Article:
T q = tree.Right.Value;
                AvlTree<T> a = tree.Left;
                AvlTree<T> b = tree.Right.Left;
                AvlTree<T> c = tree.Right.Right;
                return Make(Make(a, p, b), q, c);
            }
            return tree;
        }

        private static AvlTree<T> RightRotate(AvlTree<T> tree)
        {
            if (tree.Height > 0 && tree.Left.Height > 0)
            {
                T q = tree.Value;
                T p = tree.Left.Value;
                AvlTree<T> a = tree.Left.Left;
                AvlTree<T> b = tree.Left.Right;
                AvlTree<T> c = tree.Right;
                return Make(a, p, Make(b, q, c));
            }
            return tree;
        }

        private static AvlTree<T> DoubleLeftRotate(AvlTree<T> tree)
        {
            if (tree.Height > 0)
            {
                // right-rotate right child, left-rotate root
                return LeftRotate(Make(tree.Left, tree.Value, RightRotate(tree.Right)));
            }
            return tree;
        }

        private static AvlTree<T> DoubleRightRotate(AvlTree<T> tree)
        {
            if (tree.Height > 0)
            {
                // left-rotate left child, right-rotate root
                return RightRotate(Make(LeftRotate(tree.Left), tree.Value, tree.Right));
            }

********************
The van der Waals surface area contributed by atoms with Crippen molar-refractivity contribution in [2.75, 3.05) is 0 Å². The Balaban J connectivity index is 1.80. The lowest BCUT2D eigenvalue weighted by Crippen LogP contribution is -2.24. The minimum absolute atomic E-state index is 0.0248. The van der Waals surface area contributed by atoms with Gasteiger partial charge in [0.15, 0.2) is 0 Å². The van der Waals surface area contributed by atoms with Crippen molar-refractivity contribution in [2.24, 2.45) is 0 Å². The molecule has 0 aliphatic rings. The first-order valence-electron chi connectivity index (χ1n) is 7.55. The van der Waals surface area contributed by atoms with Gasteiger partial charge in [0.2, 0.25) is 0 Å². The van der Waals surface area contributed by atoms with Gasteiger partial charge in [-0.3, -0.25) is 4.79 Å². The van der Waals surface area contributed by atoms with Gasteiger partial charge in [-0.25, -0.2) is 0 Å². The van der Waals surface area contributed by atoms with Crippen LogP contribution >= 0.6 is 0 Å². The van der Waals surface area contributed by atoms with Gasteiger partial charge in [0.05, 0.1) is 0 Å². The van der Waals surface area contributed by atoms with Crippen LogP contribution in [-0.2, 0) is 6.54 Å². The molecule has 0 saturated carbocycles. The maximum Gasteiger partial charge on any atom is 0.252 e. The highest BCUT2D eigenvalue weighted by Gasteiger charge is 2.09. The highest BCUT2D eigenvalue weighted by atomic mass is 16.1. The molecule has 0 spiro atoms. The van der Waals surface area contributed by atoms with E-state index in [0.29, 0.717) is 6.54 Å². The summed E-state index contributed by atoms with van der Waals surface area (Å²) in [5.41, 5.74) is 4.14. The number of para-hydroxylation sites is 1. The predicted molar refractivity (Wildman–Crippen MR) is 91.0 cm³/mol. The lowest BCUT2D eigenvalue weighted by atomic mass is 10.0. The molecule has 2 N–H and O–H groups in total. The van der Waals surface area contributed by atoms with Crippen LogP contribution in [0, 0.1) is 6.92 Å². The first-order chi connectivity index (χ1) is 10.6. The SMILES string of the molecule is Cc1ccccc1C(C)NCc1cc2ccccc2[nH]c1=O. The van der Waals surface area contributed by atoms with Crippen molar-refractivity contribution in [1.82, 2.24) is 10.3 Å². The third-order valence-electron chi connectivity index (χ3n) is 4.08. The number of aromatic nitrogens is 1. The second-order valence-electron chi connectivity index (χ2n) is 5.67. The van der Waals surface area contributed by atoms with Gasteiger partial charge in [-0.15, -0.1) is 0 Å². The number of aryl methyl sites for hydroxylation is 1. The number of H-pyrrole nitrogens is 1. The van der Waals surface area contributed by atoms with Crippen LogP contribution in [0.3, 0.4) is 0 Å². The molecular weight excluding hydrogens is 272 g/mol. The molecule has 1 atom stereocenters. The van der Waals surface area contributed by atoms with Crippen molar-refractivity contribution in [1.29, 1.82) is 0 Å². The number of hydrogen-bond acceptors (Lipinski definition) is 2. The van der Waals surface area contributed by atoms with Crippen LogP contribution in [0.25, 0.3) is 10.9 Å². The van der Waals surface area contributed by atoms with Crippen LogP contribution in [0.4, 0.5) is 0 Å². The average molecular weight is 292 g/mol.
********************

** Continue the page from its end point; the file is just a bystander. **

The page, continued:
return tree;
        }


        sealed class Nil : AvlTree<T>
        {
            protected override AvlTree<T> Left { get { throw new Exception("Empty tree"); } }
            protected override AvlTree<T> Right { get { throw new Exception("Empty tree"); } }
            protected override T Value { get { throw new Exception("Empty tree"); } }
            public override int Height { get { return 0; } }
            public override int Count { get { return 0; } }
        }

        sealed class Node : AvlTree<T>
        {
            readonly AvlTree<T> _left;
            readonly AvlTree<T> _right;
            readonly T _value;
            readonly int _height;
            readonly int _count;

            protected override AvlTree<T> Left { get { return _left; } }
            protected override AvlTree<T> Right { get { return _right; } }
            protected override T Value { get { return _value; } }
            public override int Height { get { return _height; } }
            public override int Count { get { return _count; } }

            public Node(AvlTree<T> left, T value, AvlTree<T> right, int height, int count)
            {
                _left = left;
                _right = right;
                _value = value;
                _height = height;
                _count = count;
            }
        }
    }

    class Program
    {       
        static void Main(string[] args)
        {
            var tree = AvlTree<int>.Empty;
            foreach(int i in Enumerable.Range(1, 1000000).OrderBy(_ => Guid.NewGuid()))
            {
                tree = tree.Insert(i);
            }